963,000 people filed for temporary unemployment benefits last week, according to new data from the Labor Department—it’s the first time since March that claims have dipped below one million, but the labor market still has a long way to go before it fully recovers.
US jobless claims drop below 1 million for the first time since March
- Thursday’s numbers are well below the 1.1 million new claims economists were expecting and the prior week’s 1.2 million claims.
- New claims have remained high every week since the middle of March—peaking at 6.9 million claims during a single week that month—as the pandemic forced businesses closures and layoffs on an unprecedented scale.
- The pace of new claims has slowed considerably, but this week’s numbers are still much higher than the previous record (695,000 new claims during one week in 1982).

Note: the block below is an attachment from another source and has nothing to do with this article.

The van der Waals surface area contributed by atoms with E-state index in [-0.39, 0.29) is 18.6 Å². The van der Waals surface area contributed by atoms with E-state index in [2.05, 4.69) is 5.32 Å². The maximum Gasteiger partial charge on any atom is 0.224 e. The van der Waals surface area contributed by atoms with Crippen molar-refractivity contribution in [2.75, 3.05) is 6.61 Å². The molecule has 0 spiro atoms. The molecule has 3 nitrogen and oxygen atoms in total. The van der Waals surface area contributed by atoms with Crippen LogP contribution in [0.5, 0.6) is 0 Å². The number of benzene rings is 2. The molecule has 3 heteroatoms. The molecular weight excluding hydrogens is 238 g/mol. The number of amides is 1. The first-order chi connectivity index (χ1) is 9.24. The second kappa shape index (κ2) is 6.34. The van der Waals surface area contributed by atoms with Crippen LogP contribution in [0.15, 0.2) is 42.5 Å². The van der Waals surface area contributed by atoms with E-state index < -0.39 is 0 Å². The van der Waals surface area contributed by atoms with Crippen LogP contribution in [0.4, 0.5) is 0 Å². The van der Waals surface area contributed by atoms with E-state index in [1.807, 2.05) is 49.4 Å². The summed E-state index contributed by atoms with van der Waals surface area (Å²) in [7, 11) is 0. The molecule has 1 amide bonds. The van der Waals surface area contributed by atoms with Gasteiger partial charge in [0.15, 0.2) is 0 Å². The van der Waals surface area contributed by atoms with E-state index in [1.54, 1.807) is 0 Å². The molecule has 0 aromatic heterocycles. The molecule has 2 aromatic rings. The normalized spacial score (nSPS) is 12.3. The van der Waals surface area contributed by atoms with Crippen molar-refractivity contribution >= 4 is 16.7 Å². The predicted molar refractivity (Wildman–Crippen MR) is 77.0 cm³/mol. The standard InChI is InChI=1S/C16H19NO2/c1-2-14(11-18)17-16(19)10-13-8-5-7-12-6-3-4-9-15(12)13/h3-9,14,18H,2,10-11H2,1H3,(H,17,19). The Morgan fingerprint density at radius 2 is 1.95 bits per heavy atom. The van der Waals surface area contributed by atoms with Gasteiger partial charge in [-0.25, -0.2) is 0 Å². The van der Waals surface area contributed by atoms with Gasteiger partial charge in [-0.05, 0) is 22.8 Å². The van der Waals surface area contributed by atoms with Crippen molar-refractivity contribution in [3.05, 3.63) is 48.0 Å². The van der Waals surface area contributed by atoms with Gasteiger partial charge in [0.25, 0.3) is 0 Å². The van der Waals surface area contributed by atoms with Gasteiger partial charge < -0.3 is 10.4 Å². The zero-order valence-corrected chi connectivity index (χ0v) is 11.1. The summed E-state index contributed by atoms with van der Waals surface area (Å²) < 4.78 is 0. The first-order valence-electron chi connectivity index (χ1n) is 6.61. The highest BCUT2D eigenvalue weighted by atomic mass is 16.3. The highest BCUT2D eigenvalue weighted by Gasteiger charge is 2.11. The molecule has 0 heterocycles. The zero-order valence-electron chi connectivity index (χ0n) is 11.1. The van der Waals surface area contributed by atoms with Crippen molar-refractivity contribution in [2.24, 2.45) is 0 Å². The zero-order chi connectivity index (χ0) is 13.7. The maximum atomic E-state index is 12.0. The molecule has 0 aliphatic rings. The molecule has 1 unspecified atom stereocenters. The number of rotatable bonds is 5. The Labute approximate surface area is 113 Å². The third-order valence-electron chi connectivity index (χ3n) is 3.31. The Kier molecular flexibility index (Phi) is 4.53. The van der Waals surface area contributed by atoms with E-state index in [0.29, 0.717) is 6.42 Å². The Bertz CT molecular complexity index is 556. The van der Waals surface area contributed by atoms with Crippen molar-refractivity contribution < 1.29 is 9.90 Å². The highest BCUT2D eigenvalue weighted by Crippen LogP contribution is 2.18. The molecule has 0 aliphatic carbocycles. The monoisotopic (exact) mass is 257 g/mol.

- The United States added 1.8 million jobs in July and the unemployment rate fell to 10.2% from 11.1% in June after peaking at 14.7% in April.
- The New York Times notes that recent job losses, unlike those that characterized the beginning of the coronavirus crisis in the spring, are more likely to be permanent.
What economists say
“We’re just running a lot of layoffs week after week even as a lot of people are coming back to work,” LinkedIn economist Guy Berger told the Wall Street Journal. “There’s still a lot of labor market distress out there that’s emerging.”
28 million. That’s how many people claimed some form of unemployment benefit from the government last week, down from about 31 million the week before.